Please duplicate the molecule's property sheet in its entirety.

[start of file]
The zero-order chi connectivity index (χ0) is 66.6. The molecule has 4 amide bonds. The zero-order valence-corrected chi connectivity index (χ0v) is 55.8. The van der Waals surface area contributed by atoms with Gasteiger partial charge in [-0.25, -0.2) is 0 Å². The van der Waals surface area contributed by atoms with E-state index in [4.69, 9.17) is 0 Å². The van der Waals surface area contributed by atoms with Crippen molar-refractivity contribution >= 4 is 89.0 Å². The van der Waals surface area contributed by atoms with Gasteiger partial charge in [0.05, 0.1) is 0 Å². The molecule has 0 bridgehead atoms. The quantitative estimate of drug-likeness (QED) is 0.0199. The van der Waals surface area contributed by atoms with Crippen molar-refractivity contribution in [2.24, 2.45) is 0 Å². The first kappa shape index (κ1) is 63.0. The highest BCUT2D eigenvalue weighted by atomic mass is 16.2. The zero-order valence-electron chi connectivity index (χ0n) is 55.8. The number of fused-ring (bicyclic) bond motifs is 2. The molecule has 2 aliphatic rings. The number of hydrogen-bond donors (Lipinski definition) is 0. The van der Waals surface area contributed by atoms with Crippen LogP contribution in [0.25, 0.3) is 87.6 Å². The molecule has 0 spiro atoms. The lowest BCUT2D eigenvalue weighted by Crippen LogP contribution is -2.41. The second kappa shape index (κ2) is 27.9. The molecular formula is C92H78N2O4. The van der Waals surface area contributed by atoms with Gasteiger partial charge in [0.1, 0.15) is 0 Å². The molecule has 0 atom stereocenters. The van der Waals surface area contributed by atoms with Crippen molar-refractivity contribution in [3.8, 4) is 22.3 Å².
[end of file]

The zero-order chi connectivity index (χ0) is 66.6. The molecule has 4 amide bonds. The zero-order valence-corrected chi connectivity index (χ0v) is 55.8. The van der Waals surface area contributed by atoms with Gasteiger partial charge in [-0.25, -0.2) is 0 Å². The van der Waals surface area contributed by atoms with E-state index in [4.69, 9.17) is 0 Å². The van der Waals surface area contributed by atoms with Crippen molar-refractivity contribution >= 4 is 89.0 Å². The van der Waals surface area contributed by atoms with Gasteiger partial charge in [0.05, 0.1) is 0 Å². The molecule has 0 bridgehead atoms. The quantitative estimate of drug-likeness (QED) is 0.0199. The van der Waals surface area contributed by atoms with Crippen molar-refractivity contribution in [2.24, 2.45) is 0 Å². The first kappa shape index (κ1) is 63.0. The highest BCUT2D eigenvalue weighted by atomic mass is 16.2. The zero-order valence-electron chi connectivity index (χ0n) is 55.8. The number of fused-ring (bicyclic) bond motifs is 2. The molecule has 2 aliphatic rings. The number of hydrogen-bond donors (Lipinski definition) is 0. The van der Waals surface area contributed by atoms with Crippen LogP contribution in [0.25, 0.3) is 87.6 Å². The molecule has 0 spiro atoms. The lowest BCUT2D eigenvalue weighted by Crippen LogP contribution is -2.41. The second kappa shape index (κ2) is 27.9. The molecular formula is C92H78N2O4. The van der Waals surface area contributed by atoms with Gasteiger partial charge in [0.1, 0.15) is 0 Å². The molecule has 0 atom stereocenters. The van der Waals surface area contributed by atoms with Crippen molar-refractivity contribution in [3.8, 4) is 22.3 Å².